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Bishops Castle Film Society

Padre Padrone - 22nd January 2020

Padre Padrone, Paolo and Vittorio Taviani,
Italy, 1977, 114 mins

When the 17 and 15-year-old Taviani brothers saw Rossellini’s film Paisan in 1946, a film which showed Italy ruined after WWII, they swore that if they were not shooting films within ten years they’d shoot themselves.  Thirty years later they produced Padre Padrone (My Father, My Master), the first film to win both Palme d’Or and the international critics’ prize at Cannes.

 

Originally made for television, Padre Padrone is based on the autobiography of the linguist Gavino Ledda, who we see right at the beginning of the film whittling a big stick which he hands to the actor who plays his father.
Ryan Gilbey writes: ‘The brothers have said that ‘the audience must always know it is watching a film’, and Padre Padrone never lets us forget.  We eavesdrop on people’s thoughts, such as the other children in Ledda’s class (‘Please God, make my father die.  All it takes is a kick from a donkey’).  The noise rises to a violent clamour, but we can see that the pupils are all sitting quietly, lips sealed.  Milking a recalcitrant goat, Ledda bickers telepathically with the creature.  ‘I will shit in your milk and then your father will hit you,’ says the goat.  ‘I am going to keep your arse shut,’ the kid snaps back.  That exchange is typical of the film’s earthiness.   …
Padre Padrone is about the mental poverty that arises from a paucity of language, and the relationship it has to physical poverty.  Music, from traditional folk songs to Mozart and Strauss, provides oxygen in Ledda’s airless young life.  But words emancipate him.  The real Ledda appears again at the end, to claim back his story from the film.’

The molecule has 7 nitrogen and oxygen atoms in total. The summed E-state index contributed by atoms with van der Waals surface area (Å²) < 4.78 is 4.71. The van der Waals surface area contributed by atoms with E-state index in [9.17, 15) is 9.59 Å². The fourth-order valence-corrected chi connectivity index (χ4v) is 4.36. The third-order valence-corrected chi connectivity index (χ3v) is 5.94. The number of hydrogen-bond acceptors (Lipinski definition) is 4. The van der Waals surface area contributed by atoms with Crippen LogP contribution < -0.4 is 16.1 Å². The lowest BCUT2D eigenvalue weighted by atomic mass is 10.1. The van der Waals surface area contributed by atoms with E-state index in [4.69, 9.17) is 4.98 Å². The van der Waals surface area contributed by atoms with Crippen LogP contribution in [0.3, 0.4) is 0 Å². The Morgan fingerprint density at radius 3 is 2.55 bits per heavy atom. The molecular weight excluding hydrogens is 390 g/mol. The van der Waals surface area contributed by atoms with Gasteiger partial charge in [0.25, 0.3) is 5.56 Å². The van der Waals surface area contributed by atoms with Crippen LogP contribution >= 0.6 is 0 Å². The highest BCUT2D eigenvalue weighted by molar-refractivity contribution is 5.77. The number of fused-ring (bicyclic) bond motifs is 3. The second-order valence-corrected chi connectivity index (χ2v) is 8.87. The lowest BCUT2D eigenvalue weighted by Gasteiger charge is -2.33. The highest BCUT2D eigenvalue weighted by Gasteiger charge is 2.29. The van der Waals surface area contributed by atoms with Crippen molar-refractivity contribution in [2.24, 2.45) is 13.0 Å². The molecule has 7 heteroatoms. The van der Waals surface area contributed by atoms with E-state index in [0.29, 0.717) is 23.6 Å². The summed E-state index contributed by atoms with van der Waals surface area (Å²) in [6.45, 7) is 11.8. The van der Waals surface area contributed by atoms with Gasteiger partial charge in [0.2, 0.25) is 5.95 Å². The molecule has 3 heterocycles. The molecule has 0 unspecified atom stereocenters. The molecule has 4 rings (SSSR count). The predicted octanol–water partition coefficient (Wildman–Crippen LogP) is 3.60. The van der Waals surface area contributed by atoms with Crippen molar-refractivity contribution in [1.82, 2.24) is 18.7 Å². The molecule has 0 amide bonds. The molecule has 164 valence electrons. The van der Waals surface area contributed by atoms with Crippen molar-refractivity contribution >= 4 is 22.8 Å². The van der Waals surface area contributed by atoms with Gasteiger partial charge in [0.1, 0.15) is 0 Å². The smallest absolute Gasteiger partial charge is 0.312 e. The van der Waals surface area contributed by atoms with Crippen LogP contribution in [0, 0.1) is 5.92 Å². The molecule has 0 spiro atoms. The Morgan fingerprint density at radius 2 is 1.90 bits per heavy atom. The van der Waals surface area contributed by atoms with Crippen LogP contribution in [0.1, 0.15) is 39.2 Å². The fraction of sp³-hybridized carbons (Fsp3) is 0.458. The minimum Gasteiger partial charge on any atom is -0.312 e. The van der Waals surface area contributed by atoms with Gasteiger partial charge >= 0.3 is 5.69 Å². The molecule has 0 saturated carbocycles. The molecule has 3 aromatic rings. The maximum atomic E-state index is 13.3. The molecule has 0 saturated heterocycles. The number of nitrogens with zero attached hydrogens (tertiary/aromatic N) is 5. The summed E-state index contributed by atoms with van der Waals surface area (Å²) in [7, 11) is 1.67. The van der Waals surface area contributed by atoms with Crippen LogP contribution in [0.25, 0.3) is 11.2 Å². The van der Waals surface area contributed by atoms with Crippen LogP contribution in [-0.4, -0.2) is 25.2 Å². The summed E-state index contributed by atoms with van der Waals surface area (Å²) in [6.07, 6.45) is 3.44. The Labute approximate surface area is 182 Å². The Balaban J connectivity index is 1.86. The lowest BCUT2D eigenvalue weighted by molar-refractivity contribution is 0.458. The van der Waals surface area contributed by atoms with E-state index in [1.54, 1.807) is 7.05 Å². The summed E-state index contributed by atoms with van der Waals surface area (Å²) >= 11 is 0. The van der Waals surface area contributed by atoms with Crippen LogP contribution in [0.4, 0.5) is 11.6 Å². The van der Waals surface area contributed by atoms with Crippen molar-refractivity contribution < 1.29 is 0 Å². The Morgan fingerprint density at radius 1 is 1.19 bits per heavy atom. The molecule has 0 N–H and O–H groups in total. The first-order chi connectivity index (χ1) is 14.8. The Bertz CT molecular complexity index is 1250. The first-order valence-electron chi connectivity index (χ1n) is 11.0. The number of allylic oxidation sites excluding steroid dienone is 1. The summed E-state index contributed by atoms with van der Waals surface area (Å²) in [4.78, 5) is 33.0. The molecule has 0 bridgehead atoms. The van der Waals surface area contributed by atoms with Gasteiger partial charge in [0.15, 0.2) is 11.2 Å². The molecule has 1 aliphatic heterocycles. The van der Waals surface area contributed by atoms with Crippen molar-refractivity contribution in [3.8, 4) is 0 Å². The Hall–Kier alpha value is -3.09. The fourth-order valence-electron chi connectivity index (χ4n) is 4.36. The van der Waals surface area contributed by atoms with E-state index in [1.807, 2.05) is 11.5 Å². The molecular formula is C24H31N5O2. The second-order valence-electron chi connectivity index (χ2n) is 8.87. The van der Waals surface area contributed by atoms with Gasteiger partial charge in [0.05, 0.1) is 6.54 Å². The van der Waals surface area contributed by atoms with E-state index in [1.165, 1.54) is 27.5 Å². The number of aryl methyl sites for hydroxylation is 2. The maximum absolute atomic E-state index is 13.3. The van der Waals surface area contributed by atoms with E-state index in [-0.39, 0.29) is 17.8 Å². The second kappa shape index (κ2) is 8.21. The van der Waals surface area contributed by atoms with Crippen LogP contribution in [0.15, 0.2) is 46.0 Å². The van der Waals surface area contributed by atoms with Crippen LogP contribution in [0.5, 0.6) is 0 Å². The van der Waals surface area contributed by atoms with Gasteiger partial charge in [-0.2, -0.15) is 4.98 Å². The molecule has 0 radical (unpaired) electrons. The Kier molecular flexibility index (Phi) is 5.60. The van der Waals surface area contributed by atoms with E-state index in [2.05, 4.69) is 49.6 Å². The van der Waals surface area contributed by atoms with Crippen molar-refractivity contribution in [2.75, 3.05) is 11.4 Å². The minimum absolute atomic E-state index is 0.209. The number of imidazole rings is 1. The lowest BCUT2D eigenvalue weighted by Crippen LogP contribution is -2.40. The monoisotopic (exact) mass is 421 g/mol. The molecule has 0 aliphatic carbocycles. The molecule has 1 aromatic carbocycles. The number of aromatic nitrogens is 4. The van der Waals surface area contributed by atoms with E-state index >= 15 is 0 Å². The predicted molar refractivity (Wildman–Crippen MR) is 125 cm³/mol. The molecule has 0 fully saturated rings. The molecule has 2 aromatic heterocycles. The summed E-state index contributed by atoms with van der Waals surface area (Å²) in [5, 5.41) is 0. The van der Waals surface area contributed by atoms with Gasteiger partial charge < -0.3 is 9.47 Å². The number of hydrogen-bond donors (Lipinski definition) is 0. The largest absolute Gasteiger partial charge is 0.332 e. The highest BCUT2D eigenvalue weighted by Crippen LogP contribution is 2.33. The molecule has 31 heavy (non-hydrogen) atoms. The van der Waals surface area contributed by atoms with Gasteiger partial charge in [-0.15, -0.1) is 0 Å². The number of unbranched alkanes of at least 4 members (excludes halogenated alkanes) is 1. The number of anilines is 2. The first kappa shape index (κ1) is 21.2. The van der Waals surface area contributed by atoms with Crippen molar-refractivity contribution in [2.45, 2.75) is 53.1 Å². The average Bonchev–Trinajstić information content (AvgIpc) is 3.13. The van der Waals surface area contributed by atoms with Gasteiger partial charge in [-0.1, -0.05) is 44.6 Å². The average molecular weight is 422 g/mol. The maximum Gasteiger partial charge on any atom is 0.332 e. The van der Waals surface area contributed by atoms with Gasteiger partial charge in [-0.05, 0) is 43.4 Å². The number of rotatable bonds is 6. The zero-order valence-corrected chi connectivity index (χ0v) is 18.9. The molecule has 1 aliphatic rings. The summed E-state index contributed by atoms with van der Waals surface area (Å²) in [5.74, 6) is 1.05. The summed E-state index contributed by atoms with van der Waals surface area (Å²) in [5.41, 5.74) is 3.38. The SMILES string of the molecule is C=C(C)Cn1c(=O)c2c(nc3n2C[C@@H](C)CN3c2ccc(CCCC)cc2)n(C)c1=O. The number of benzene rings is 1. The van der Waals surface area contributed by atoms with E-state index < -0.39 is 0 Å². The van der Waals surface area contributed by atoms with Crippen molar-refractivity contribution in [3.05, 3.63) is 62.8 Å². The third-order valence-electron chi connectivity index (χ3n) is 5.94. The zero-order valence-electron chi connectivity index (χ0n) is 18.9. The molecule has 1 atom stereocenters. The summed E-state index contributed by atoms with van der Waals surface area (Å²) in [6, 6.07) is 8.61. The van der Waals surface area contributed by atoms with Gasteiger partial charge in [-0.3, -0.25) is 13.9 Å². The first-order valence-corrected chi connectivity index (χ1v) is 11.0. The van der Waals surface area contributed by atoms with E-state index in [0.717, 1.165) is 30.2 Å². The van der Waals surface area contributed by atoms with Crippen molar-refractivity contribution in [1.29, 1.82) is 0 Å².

(The Guardian, 28 Apr 2015)

The year the film came out, Janet Maslin wrote in the New York Times: ‘Padre Padrone is stirringly affirmative.  It’s also a bit simple: The patriarchal behavior of Ledda’s father is so readily accepted as an unfathomable given constant that the film never offers much insight into the man or the culture that fostered him.  Intriguingly aberrant behavior is chalked up to tradition, and thus robbed of some of its ferocity.  But the film is vivid and very moving, coarse but seldom blunt, and filled with raw landscapes that underscore the naturalness and inevitability of the father-son rituals it depicts.’
(NYT, 24 Dec 1977)

 


 

 

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